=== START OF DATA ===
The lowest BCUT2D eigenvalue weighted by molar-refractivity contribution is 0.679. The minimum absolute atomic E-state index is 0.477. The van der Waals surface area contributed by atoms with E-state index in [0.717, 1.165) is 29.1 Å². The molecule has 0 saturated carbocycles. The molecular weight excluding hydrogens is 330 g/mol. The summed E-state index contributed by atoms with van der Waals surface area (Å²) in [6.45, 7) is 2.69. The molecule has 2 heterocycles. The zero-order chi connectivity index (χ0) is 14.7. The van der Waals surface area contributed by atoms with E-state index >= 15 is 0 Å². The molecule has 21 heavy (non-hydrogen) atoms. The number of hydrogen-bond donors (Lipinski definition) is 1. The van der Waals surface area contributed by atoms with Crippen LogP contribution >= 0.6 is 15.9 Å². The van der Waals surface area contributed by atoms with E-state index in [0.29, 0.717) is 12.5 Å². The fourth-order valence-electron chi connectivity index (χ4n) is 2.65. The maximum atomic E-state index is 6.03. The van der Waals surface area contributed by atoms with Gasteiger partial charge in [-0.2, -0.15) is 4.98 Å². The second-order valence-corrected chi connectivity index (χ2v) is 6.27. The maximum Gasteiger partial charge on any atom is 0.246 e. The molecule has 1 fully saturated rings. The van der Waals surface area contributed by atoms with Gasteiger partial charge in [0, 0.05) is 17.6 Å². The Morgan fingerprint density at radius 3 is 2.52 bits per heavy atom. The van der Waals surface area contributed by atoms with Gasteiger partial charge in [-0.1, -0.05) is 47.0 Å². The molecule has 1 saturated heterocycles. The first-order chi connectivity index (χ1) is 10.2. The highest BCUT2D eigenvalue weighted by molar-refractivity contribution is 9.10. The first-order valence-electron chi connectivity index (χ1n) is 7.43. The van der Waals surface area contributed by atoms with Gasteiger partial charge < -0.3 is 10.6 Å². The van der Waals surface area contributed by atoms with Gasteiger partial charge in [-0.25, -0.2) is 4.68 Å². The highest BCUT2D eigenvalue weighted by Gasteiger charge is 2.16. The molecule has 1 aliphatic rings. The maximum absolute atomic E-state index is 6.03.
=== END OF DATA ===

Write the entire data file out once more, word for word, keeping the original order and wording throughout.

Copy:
The lowest BCUT2D eigenvalue weighted by molar-refractivity contribution is 0.679. The minimum absolute atomic E-state index is 0.477. The van der Waals surface area contributed by atoms with E-state index in [0.717, 1.165) is 29.1 Å². The molecule has 0 saturated carbocycles. The molecular weight excluding hydrogens is 330 g/mol. The summed E-state index contributed by atoms with van der Waals surface area (Å²) in [6.45, 7) is 2.69. The molecule has 2 heterocycles. The zero-order chi connectivity index (χ0) is 14.7. The van der Waals surface area contributed by atoms with E-state index >= 15 is 0 Å². The molecule has 21 heavy (non-hydrogen) atoms. The number of hydrogen-bond donors (Lipinski definition) is 1. The van der Waals surface area contributed by atoms with Crippen LogP contribution >= 0.6 is 15.9 Å². The van der Waals surface area contributed by atoms with E-state index in [0.29, 0.717) is 12.5 Å². The fourth-order valence-electron chi connectivity index (χ4n) is 2.65. The maximum atomic E-state index is 6.03. The van der Waals surface area contributed by atoms with Gasteiger partial charge in [-0.2, -0.15) is 4.98 Å². The second-order valence-corrected chi connectivity index (χ2v) is 6.27. The maximum Gasteiger partial charge on any atom is 0.246 e. The molecule has 1 fully saturated rings. The van der Waals surface area contributed by atoms with Gasteiger partial charge in [0, 0.05) is 17.6 Å². The Morgan fingerprint density at radius 3 is 2.52 bits per heavy atom. The van der Waals surface area contributed by atoms with Gasteiger partial charge in [-0.1, -0.05) is 47.0 Å². The molecule has 1 saturated heterocycles. The first-order chi connectivity index (χ1) is 10.2. The highest BCUT2D eigenvalue weighted by molar-refractivity contribution is 9.10. The first-order valence-electron chi connectivity index (χ1n) is 7.43. The van der Waals surface area contributed by atoms with Gasteiger partial charge < -0.3 is 10.6 Å². The van der Waals surface area contributed by atoms with Gasteiger partial charge in [-0.25, -0.2) is 4.68 Å². The highest BCUT2D eigenvalue weighted by Gasteiger charge is 2.16. The molecule has 1 aliphatic rings. The maximum absolute atomic E-state index is 6.03.